The New England Knight: Sir William Phips, 1651-1695. Toronto: University of Toronto Press, 1998. Co-authored with Emerson W. Baker. Recipient of Keith Matthews Prize (Canadian Nautical Research Society).
The Atlantic Region to Confederation: A History. Toronto and Fredericton: University of Toronto Press and Acadiensis Press, 1994. Co-edited with Phillip A. Buckner. Recipient of Regional History Certificate of Merit (Canadian Historical Association).
“New Evidence on New Scotland, 1629.” William and Mary Quarterly, 3rd series, 49 (1992), 492-508. Co-authored with N.E.S. Griffiths.
Youth, University, and Canadian Society: Essays in the Social History of Higher Education. Kingston and Montreal: McGill-Queen's University Press, 1989. Co-edited with Paul Axelrod. Recipient of Founder's Prize (Canadian History of Education Association).
Six Crucial Decades: Times of Change in the History of the Maritimes. Halifax: Nimbus Publishing, 1987.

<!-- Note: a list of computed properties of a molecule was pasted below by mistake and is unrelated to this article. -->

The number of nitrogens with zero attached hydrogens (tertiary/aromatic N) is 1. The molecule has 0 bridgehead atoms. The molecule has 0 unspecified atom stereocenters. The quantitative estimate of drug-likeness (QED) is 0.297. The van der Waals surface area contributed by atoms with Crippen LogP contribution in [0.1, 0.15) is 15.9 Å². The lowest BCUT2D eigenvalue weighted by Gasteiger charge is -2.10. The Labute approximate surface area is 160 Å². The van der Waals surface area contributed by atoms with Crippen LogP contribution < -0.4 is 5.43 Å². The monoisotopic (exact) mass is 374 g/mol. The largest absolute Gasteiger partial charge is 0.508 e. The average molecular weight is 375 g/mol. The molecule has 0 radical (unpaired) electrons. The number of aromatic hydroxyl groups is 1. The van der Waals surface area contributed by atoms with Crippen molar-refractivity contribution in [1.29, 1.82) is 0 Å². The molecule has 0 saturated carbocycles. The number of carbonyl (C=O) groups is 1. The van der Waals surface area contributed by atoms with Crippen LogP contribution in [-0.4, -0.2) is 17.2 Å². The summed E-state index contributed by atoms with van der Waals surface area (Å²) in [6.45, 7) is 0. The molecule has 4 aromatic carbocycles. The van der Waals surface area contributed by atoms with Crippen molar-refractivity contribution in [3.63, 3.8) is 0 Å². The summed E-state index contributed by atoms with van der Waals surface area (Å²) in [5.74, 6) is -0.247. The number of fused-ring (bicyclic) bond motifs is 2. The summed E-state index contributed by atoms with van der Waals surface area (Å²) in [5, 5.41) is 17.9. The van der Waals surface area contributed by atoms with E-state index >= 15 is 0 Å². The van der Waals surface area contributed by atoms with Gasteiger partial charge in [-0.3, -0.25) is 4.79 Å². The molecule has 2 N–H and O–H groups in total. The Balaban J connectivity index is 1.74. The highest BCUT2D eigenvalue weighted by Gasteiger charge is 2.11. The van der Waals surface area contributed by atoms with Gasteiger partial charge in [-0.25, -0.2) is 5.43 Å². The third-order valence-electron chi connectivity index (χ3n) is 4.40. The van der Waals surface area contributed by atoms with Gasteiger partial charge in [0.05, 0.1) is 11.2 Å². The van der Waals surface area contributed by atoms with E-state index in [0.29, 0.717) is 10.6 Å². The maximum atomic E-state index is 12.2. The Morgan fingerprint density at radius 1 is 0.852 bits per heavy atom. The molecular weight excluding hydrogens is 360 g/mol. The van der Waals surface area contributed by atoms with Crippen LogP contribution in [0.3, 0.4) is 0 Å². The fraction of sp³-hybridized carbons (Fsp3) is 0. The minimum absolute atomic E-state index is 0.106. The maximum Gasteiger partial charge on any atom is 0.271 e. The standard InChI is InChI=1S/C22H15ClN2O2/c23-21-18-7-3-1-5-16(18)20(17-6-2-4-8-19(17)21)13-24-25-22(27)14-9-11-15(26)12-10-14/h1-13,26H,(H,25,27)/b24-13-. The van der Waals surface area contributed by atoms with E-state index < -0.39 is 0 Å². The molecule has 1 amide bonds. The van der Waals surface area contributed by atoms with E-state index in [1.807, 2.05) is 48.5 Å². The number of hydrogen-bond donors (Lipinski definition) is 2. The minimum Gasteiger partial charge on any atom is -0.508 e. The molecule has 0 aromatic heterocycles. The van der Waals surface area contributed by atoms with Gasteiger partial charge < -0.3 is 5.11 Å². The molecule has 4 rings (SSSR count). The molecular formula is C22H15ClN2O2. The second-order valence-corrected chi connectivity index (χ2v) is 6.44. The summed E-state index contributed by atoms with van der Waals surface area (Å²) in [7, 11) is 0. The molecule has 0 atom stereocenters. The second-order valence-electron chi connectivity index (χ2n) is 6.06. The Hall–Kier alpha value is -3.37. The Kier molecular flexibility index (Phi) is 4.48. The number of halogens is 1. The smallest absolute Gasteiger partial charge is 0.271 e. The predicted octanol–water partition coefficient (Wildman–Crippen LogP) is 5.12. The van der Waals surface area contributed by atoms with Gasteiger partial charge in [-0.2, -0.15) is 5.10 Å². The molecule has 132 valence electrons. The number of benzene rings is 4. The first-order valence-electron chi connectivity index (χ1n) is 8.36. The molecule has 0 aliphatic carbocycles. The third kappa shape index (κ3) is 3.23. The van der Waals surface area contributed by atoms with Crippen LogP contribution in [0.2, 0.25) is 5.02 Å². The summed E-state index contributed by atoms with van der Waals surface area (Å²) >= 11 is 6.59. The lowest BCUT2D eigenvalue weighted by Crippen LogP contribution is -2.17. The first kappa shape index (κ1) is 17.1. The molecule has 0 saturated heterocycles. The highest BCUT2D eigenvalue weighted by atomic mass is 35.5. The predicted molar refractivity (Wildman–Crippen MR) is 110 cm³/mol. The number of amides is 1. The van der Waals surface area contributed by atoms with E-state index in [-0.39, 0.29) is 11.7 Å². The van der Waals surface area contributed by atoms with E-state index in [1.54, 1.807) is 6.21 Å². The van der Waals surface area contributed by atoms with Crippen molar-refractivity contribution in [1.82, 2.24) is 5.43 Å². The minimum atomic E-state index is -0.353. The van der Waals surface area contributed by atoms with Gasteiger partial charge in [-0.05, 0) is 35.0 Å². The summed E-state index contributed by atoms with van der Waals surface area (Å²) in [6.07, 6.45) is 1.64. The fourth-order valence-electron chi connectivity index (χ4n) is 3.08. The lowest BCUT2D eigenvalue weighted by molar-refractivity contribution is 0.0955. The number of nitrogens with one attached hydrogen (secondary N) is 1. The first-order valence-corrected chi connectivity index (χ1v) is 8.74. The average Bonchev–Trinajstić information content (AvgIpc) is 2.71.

Mount Allison University: A History. 2 vols. Toronto: University of Toronto Press, 1984.
Acadia, Maine, and New Scotland: Marginal Colonies in the Seventeenth Century. Toronto: University of Toronto Press, 1981. Recipient of Sainte-Marie Prize in History (Province of Ontario, Huronia Historical Parks) and Gilbert Chinard Prize (Institut Français de Washington and the Society for French Historical Studies).
Maine, Charles II, and Massachusetts: Governmental Relationships in Early Northern New England. Portland: Maine Historical Society, 1977.
Asia-Atlantic Project: with Huw W. Bowen (University of Leicester) and Elizabeth Mancke (University of Akron), coordinating a team-based research project comparing the development of the early modern British Empire in, respectively, the Atlantic world and Asia. For more details, see: www.smu.ca/baban
Imperial Encroachment in Mi'kma'ki and Wulstukwik, 1760-1820: research aimed at formulating a new interpretive analysis of a crucial sixty-year period of transition.
See also: Dr. John Reid